Mon., October 20, 2014

As the Cypriot economy reeled from the collapse of its second-largest bank in 2013, the European Central Bank faced a thorny question: Should it keep the institution, Cyprus Popular Bank, alive with short-term loans or pull the plug? By many financial measures, the bank was failing, the International New York Times DealBook blog reported in an analysis. Stung by a disastrous bet on Greek government bonds, Cyprus Popular Bank had been in trouble for the better part of 2012 and depositors were withdrawing their savings in ever larger numbers. It needed cash and fast. Under E.C.B. rules, troubled banks that can no longer raise funds on the open markets are allowed to borrow from their national central bank, which assumes responsibility for this so-called emergency liquidity assistance, or E.L.A. Still, strict rules govern this process. The bank in question must be solvent. And if the loans surpass 2 billion euros, or $2.56 billion, the E.C.B. reserves the right to refuse additional requests for money. The methodology for valuing the collateral used to secure the credit also has to be disclosed. Fearing possible contagion if the bank failed, the E.C.B.’s governing council, a decision-making arm consisting of 24 members, had approved an emergency loan request by one its members, the Central Bank of Cyprus, in late 2011. Read more. (Subscription required.)

Mon., October 20, 2014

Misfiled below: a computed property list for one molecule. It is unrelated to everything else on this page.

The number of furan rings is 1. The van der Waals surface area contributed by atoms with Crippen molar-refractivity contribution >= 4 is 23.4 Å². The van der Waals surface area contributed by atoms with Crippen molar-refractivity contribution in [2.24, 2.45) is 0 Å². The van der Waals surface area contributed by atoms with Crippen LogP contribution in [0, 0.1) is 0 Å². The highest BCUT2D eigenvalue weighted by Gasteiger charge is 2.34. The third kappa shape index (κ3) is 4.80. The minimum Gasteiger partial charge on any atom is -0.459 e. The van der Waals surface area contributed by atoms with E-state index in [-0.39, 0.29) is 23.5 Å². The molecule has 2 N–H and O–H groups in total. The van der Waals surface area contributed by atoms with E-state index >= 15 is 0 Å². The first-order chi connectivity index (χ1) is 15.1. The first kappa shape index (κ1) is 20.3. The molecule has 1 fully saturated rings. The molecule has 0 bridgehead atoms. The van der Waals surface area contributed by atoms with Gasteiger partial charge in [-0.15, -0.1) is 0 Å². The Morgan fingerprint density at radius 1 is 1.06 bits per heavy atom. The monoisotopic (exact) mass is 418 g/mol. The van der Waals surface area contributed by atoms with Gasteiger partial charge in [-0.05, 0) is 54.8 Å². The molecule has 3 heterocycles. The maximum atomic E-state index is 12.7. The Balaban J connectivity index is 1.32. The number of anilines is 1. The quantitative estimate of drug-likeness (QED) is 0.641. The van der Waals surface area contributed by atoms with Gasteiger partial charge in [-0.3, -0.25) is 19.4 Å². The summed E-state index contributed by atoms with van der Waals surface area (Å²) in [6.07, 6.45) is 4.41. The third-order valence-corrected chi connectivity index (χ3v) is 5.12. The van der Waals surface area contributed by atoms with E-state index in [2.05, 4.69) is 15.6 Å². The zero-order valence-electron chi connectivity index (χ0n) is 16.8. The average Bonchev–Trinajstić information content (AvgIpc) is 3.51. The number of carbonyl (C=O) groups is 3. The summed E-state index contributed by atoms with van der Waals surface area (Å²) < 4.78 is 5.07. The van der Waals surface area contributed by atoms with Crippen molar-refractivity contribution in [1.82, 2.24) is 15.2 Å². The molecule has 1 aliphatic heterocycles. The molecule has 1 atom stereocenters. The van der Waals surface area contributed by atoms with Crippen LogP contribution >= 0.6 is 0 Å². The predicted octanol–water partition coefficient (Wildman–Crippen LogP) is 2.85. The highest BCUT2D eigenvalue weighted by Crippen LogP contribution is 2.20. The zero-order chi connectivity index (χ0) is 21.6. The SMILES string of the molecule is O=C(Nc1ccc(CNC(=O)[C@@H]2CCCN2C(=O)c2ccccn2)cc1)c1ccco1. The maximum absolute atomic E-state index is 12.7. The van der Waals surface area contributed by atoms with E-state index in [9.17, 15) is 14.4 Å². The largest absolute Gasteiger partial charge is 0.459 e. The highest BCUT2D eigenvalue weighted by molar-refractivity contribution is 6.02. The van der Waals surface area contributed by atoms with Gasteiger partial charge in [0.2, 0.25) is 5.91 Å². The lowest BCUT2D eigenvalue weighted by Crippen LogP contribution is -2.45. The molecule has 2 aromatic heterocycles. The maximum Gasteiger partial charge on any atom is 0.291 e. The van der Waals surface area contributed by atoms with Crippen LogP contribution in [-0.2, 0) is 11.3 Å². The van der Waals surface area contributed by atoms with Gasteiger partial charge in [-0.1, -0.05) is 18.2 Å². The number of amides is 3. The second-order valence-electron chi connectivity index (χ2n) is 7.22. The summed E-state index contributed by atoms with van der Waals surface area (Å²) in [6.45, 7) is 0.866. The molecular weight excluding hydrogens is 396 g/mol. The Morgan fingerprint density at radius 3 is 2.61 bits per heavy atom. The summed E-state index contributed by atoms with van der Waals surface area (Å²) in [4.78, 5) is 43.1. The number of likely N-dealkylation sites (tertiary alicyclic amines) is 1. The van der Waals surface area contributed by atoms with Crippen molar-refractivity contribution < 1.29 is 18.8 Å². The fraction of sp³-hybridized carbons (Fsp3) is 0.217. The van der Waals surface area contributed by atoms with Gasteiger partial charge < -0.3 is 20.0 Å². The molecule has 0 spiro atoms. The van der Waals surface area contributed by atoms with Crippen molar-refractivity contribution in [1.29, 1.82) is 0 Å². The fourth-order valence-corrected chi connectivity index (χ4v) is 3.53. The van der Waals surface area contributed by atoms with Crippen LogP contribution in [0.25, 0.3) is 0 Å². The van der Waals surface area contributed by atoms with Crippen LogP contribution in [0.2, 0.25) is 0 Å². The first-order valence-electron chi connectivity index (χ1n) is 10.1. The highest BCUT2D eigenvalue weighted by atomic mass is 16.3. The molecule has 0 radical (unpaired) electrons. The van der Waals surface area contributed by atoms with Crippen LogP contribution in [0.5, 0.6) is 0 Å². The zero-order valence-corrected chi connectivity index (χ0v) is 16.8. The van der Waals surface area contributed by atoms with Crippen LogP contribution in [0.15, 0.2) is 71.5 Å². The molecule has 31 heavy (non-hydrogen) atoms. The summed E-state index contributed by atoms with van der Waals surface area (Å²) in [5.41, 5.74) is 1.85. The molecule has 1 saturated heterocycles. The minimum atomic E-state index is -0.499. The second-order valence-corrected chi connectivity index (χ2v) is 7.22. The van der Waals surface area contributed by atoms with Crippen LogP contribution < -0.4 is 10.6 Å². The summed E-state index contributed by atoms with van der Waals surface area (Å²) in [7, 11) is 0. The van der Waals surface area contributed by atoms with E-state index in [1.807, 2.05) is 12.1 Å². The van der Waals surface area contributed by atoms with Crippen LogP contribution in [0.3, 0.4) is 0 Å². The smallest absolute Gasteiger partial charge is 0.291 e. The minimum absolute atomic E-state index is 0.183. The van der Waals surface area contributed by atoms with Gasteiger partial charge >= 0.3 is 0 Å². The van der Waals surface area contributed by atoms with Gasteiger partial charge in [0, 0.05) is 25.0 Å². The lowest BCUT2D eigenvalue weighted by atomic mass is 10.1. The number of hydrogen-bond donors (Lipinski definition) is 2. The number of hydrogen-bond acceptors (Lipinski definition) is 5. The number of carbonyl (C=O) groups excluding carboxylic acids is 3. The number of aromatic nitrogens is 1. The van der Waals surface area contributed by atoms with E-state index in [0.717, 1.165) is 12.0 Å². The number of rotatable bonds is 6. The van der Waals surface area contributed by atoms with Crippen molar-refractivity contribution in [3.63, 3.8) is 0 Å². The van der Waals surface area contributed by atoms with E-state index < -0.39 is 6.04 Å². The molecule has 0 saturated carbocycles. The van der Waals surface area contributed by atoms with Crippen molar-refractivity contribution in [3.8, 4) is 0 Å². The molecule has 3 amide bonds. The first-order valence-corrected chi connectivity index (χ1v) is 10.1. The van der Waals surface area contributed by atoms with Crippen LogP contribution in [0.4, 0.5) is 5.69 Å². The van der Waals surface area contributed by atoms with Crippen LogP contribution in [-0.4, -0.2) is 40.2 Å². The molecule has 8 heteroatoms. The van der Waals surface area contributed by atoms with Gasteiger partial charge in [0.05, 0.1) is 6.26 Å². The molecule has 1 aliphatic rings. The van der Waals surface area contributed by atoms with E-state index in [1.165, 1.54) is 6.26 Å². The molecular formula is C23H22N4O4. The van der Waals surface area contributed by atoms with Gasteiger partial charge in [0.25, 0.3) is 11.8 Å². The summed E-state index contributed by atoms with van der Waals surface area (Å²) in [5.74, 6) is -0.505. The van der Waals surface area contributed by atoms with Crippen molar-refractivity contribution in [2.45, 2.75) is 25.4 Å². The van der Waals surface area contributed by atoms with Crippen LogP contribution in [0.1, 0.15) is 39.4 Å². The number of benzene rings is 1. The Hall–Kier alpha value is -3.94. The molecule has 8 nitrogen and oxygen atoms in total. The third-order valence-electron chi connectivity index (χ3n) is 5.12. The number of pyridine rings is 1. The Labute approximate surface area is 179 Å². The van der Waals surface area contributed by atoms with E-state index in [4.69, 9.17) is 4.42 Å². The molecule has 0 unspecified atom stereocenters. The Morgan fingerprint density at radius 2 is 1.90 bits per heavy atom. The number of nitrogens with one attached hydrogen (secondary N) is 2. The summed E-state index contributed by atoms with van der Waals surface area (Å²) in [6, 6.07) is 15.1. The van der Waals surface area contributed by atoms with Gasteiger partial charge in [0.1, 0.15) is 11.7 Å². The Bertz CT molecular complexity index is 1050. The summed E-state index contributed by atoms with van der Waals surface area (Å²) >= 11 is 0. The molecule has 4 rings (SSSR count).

Pilots of German carrier Deutsche Lufthansa AG will go on strike again Monday and Tuesday in their continuing dispute over retirement benefits, The Wall Street Journal reported. The pilots union, Vereinigung Cockpit, said in a statement the strike will start at 11:00 GMT on Monday and would end at 21:59 GMT on Tuesday, and would affect Lufthansa’s Airbus 320 family, Boeing 737 and Embraer planes. Lufthansa said about 1,450 flights will be canceled on Monday and Tuesday because of the strikes. More than 200,000 customers will be affected by the walkout, the company added. Long-haul flights and those operated by Lufthansa group airlines Austrian Airlines, Brussels Airlines, Germanwings, SWISS and Air Dolomiti won’t be affected, the company said. The strike is the second to hit Lufthansa in a week. On Oct. 16, pilots of Lufthansa unit Germanwings went on a 12-hour strike to protest the change in retirement benefits. Under current rules, Lufthansa pilots can retire at age 55 and receive 60% of their salary. The European Union recently changed pilot-licensing rules, allowing them to fly until age 65. Lufthansa has said the change made its early-retirement benefits obsolete. Read more. (Subscription required.)